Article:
while P R will remain constant.
Q. E. D. 785. COROLLARY 1. Zones on the same sphere, or equal spheres, have the same ratio as their altitudes.
786. Cor. 2. A zone is to the surface of the sphere as the altitude of the zone is to the diameter of the sphere.
787. Cor. 3. Let arc A B generate a zone of a single base. Then, zone A B=AP X 2 7 0 A. Hence, zone A B = 1 A P X AD=7 Ā B”. (§ 307.) That is, a zone of one base is equivalent to a circle whose radius is the chord of the generating arc.
ON THE VOLUME OF THE SPHERE.
PROPOSITION XXXVI. THEOREM. 788. The volume of a sphere is equal to the area of its surface multiplied by one-third of its radius.
Let R be the radius of a sphere whose centre is 0, S its
surface, and V its volume.
From 0, the centre of the sphere, conceive lines to be drawn to the vertices of each of the polyhedral & A, B, C, D, etc.
These lines are the edges of six quadrangular pyramids, whose bases are the faces of the cube, and whose common altitude is the radius of the sphere.
The volume of each pyramid is equal to the product of its base by } its altitude.
$ 574 .. the volume of the six pyramids, that is, the volume of the circumscribed cube, is equal to the surface of the cube multiplied by } R.
Now conceive planes drawn tangent to the sphere, cutting each of the polyhedral of the cube.
We shall then have a circumscribed solid whose volume will be nearer that of the sphere than is the volume of the circumscribed cube.
From O conceive lines to be drawn to each of the polyhedral of the solid thus formed, a, b, c, etc.
These lines will form the edges of a series of pyramids, whose bases are the surface of the solid, and whose common altitude is the radius of the sphere;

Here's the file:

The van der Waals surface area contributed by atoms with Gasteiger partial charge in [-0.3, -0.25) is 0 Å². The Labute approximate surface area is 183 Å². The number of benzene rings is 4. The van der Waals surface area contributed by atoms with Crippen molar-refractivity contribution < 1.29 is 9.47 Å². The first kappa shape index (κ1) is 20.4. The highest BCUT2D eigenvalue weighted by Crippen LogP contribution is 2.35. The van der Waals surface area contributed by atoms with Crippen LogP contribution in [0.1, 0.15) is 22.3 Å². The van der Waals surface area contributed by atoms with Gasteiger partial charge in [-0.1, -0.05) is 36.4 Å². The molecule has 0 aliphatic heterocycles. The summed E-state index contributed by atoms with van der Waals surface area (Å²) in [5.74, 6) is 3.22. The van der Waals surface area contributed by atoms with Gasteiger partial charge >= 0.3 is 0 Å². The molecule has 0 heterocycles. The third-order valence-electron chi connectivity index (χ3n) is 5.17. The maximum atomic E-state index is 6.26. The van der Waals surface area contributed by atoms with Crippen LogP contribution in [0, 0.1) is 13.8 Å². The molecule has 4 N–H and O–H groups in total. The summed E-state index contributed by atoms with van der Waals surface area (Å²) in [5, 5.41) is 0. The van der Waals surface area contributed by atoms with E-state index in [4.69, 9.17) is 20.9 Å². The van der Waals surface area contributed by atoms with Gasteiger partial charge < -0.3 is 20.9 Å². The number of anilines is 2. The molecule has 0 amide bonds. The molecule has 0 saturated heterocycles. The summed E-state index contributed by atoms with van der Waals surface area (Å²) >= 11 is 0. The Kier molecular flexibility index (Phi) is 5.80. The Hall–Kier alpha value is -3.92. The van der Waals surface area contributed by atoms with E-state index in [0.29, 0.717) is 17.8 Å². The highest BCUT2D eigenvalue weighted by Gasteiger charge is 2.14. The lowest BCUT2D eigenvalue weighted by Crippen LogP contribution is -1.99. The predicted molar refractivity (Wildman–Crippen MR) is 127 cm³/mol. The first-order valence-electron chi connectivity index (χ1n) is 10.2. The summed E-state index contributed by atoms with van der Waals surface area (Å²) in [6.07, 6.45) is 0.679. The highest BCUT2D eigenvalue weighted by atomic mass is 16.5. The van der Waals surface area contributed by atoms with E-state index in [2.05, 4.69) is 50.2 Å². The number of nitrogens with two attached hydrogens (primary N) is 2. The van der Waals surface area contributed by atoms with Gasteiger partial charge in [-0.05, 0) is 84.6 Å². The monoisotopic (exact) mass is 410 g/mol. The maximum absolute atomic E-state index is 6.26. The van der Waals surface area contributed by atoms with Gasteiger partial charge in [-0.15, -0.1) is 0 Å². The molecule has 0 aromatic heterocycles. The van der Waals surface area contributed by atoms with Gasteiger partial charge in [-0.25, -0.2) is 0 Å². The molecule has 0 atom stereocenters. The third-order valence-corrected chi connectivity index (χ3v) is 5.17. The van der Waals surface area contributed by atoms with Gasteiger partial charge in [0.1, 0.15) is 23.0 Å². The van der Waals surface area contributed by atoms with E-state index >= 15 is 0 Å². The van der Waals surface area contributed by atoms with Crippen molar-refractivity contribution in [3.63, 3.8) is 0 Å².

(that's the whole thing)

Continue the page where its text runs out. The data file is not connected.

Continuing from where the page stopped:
and the volume of each pyramid thus formed is equal to the product of its base by } its altitude.
in the sum of the volumes of these pyramids, that is, the volume of this new solid, is equal to the surface of the solid multiplied by } R.
Now, this process of cutting the polyhedral & by tangent planes may be considered as continued indefinitely,
and, however far this process is carried, it will always be true that the volume of the solid is equal to its surface multiplied by } R. But the sphere is the limit of this circumscribed solid. ...V=Sx} R.
Q. E. D. 789. COROLLARY 1. Since S=40 R” ($ 762), V=45 R2X R=fa R$ If we denote the diameter of the sphere by
790. Cor. 2. Denote the radius of another sphere by R' and its volume by V'; we have Vi=fa R"8. :::
. V _ $7h_R8
V R18 R18 • That is, spheres are to each other as the cubes of their radii.
791. Cor. 3. The volume of a spherical sector is equal to the product of the area of the zone which forms its base by one-third the radius of the sphere.
Let R denote the radius of a sphere, C the circumference of a great circle, H the altitude of the zone, 2 the surface of the zone, and V the volume of the corresponding sector.